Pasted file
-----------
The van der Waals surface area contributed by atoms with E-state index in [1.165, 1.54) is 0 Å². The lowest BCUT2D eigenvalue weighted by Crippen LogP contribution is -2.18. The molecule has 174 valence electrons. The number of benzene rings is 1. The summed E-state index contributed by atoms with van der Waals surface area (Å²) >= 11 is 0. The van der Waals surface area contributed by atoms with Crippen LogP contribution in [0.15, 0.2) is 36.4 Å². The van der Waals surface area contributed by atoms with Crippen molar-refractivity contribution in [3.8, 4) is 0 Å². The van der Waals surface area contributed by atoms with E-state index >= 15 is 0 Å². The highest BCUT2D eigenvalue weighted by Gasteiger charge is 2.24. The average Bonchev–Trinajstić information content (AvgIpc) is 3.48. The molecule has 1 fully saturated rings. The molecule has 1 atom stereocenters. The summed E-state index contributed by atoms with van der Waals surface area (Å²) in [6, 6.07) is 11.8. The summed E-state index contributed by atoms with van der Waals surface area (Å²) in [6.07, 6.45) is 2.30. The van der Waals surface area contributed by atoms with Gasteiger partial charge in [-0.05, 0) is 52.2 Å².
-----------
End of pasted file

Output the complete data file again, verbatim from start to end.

The van der Waals surface area contributed by atoms with E-state index in [1.165, 1.54) is 0 Å². The lowest BCUT2D eigenvalue weighted by Crippen LogP contribution is -2.18. The molecule has 174 valence electrons. The number of benzene rings is 1. The summed E-state index contributed by atoms with van der Waals surface area (Å²) >= 11 is 0. The van der Waals surface area contributed by atoms with Crippen LogP contribution in [0.15, 0.2) is 36.4 Å². The van der Waals surface area contributed by atoms with Crippen molar-refractivity contribution in [3.8, 4) is 0 Å². The van der Waals surface area contributed by atoms with E-state index >= 15 is 0 Å². The highest BCUT2D eigenvalue weighted by Gasteiger charge is 2.24. The average Bonchev–Trinajstić information content (AvgIpc) is 3.48. The molecule has 1 fully saturated rings. The molecule has 1 atom stereocenters. The summed E-state index contributed by atoms with van der Waals surface area (Å²) in [6, 6.07) is 11.8. The summed E-state index contributed by atoms with van der Waals surface area (Å²) in [6.07, 6.45) is 2.30. The van der Waals surface area contributed by atoms with Gasteiger partial charge in [-0.05, 0) is 52.2 Å².